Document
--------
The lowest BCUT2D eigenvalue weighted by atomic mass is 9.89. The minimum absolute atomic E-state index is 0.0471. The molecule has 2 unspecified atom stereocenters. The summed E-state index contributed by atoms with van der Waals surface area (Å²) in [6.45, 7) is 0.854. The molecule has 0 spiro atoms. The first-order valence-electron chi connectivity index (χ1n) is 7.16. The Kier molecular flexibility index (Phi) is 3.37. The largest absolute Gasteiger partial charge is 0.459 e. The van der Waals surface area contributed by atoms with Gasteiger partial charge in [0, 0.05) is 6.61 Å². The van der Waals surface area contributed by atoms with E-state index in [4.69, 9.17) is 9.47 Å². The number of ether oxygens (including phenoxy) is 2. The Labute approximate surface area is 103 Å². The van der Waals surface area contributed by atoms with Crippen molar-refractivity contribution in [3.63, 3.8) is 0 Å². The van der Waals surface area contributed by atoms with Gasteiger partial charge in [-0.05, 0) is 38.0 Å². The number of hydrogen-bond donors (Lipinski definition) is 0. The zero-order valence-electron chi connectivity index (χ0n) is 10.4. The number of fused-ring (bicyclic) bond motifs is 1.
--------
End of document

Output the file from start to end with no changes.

The lowest BCUT2D eigenvalue weighted by atomic mass is 9.89. The minimum absolute atomic E-state index is 0.0471. The molecule has 2 unspecified atom stereocenters. The summed E-state index contributed by atoms with van der Waals surface area (Å²) in [6.45, 7) is 0.854. The molecule has 0 spiro atoms. The first-order valence-electron chi connectivity index (χ1n) is 7.16. The Kier molecular flexibility index (Phi) is 3.37. The largest absolute Gasteiger partial charge is 0.459 e. The van der Waals surface area contributed by atoms with Gasteiger partial charge in [0, 0.05) is 6.61 Å². The van der Waals surface area contributed by atoms with E-state index in [4.69, 9.17) is 9.47 Å². The number of ether oxygens (including phenoxy) is 2. The Labute approximate surface area is 103 Å². The van der Waals surface area contributed by atoms with Crippen molar-refractivity contribution in [3.63, 3.8) is 0 Å². The van der Waals surface area contributed by atoms with Gasteiger partial charge in [-0.05, 0) is 38.0 Å². The number of hydrogen-bond donors (Lipinski definition) is 0. The zero-order valence-electron chi connectivity index (χ0n) is 10.4. The number of fused-ring (bicyclic) bond motifs is 1.